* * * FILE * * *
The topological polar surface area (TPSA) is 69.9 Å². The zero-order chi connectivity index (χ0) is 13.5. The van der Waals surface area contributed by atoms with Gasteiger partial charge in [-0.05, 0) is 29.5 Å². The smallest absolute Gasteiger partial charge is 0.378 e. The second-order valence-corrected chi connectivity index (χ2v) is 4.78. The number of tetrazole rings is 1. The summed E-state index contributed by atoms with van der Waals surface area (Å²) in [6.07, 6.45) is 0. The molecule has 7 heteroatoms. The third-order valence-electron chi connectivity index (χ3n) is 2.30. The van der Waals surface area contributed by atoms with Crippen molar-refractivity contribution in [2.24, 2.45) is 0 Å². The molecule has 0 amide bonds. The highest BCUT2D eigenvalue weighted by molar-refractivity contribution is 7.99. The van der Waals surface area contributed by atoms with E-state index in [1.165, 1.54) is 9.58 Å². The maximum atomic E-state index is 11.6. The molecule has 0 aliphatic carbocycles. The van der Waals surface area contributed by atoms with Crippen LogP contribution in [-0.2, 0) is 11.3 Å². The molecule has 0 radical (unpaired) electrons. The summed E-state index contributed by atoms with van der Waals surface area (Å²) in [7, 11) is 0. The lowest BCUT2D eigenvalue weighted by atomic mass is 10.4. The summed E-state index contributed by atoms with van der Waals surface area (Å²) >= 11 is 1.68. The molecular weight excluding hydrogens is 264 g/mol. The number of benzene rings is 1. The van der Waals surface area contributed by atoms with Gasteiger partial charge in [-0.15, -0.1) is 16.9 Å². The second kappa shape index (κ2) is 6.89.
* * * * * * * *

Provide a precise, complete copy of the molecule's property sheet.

The topological polar surface area (TPSA) is 69.9 Å². The zero-order chi connectivity index (χ0) is 13.5. The van der Waals surface area contributed by atoms with Gasteiger partial charge in [-0.05, 0) is 29.5 Å². The smallest absolute Gasteiger partial charge is 0.378 e. The second-order valence-corrected chi connectivity index (χ2v) is 4.78. The number of tetrazole rings is 1. The summed E-state index contributed by atoms with van der Waals surface area (Å²) in [6.07, 6.45) is 0. The molecule has 7 heteroatoms. The third-order valence-electron chi connectivity index (χ3n) is 2.30. The van der Waals surface area contributed by atoms with Crippen molar-refractivity contribution in [2.24, 2.45) is 0 Å². The molecule has 0 amide bonds. The highest BCUT2D eigenvalue weighted by molar-refractivity contribution is 7.99. The van der Waals surface area contributed by atoms with E-state index in [1.165, 1.54) is 9.58 Å². The maximum atomic E-state index is 11.6. The molecule has 0 aliphatic carbocycles. The van der Waals surface area contributed by atoms with Crippen LogP contribution in [-0.2, 0) is 11.3 Å². The molecule has 0 radical (unpaired) electrons. The summed E-state index contributed by atoms with van der Waals surface area (Å²) in [7, 11) is 0. The lowest BCUT2D eigenvalue weighted by atomic mass is 10.4. The summed E-state index contributed by atoms with van der Waals surface area (Å²) >= 11 is 1.68. The molecular weight excluding hydrogens is 264 g/mol. The number of benzene rings is 1. The van der Waals surface area contributed by atoms with Gasteiger partial charge in [-0.15, -0.1) is 16.9 Å². The second kappa shape index (κ2) is 6.89.